Sometimes, a series can’t overcome the fundamental grossness of its premise, no matter what else it has to offer. In its first two installments, that’s the case for Fox’s new drama “Almost Family,” a show whose attempts to introduce tonal variation and lightness only emphasize how gruesome is the story at its center. “Almost Family” strives to be a drama about a woman (Brittany Snow) who discovers as an adult that she has several half-siblings whom she has to build bonds with as an adult, and to investigate what the concept of family truly means. Glinting out from behind every moment of tentative connection is the gross fact that her siblings come from her father’s inseminating women, without their consent, with his own genetic material to create his own descendants, a decision that’s neither endorsed nor decried by the series.
The three daughters with whom we spend time are Snow’s Julia Bechley, raised by a prominent fertility doctor (Timothy Hutton) whose exploits become known to her only partway through the pilot; Edie Palmer (Megalyn Echikunwoke), a frenemy of Julia whose career as a lawyer enables her to defend the man who concealed his parentage of her for her entire life; and Roxy Doyle (Emily Osment), a loose and lazy parody of an influencer. The mercurial and somewhat lost Roxy finds in Hutton’s Dr. Bechley a father figure, a connection the show treats as legitimate and meaningful.
It’s not that a man who deceived women into having his biological children when they’d intended otherwise couldn’t, possibly, eventually have real relationships with said children. But the show takes as a given that these relationships would flourish basically instantly and without any real work of restoration for what Bechley had stolen (women’s free will and right to bodily autonomy, for one thing). No one is beyond redemption, but the show’s approach to Bechley suggests it believes that no character on the show is beyond mindless approval. A revelation that Bechley is being charged with sexual assault is treated as a startling setback for his newly united trio of daughters, rather than the obvious starting point towards forgiveness. (Tellingly, the biological mothers of the two daughters who didn’t grow up with Bechley are treated as vaguely monstrous to their daughters, the easier to keep their potential grievances out of a story that demands to be complicated.)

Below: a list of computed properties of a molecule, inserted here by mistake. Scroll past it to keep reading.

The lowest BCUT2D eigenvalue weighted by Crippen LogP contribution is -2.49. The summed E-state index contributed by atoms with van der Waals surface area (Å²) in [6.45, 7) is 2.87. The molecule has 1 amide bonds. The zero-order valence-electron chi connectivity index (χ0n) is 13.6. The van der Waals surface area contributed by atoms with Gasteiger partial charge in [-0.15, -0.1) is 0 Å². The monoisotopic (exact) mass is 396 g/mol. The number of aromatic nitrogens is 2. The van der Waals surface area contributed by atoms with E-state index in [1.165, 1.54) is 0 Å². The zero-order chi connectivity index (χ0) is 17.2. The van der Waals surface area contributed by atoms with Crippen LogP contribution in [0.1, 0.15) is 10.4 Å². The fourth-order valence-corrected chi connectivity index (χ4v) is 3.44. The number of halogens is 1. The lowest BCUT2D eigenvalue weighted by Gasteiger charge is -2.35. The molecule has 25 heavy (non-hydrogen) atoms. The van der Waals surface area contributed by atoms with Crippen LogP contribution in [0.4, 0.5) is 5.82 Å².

In another art form, Bechley’s acts might be the jumping-off point for a serious investigation of culpability and consent; the character description of the fertility doctor acting as both physician and secret parent (Timothy Hutton) as often vulnerable and motivated by a misguided benevolence could be grist for, say, a very sharp independent film or, on TV, a show not beholden to advertisers and the mandate to draw a big, broad audience. Flattened out by network television and limply directed, the character alternates between a warm, loving force and malicious underminer based only on where the script needs to move next. It’s as if the events depicted in the 2015 film “Room” were reshaped into a comedy about how annoying but rewarding it can be to live in isolation with a precocious kid.
Hutton, an able actor asked to play an outright villain as a man with just-beneath-the-surface potential for heroism, is not up to the brief of vacillating without clear motivation, of trying to remain family-drama-likable even as his deeds urgently demand an address the show’s writers can’t find their way towards. In place of that, we get moments of attempted comedy about what it’s like to move in with a sister you never knew you had. In attempting to jump past the inhumanity to arrive at unearned lessons about how family can be frustrating but rewarding, “Almost Family” reveals itself as a show with nothing to say at all.
“Almost Family.” Fox. Oct. 2. Two episodes screened for review.
Cast: Brittany Snow, Timothy Hutton, Megalyn Echikunwoke, Emily Osment, Mustafa Elzein, Mo McRae, Victoria Cartagena.
Executive Producers: Jason Katims, Annie Weisman.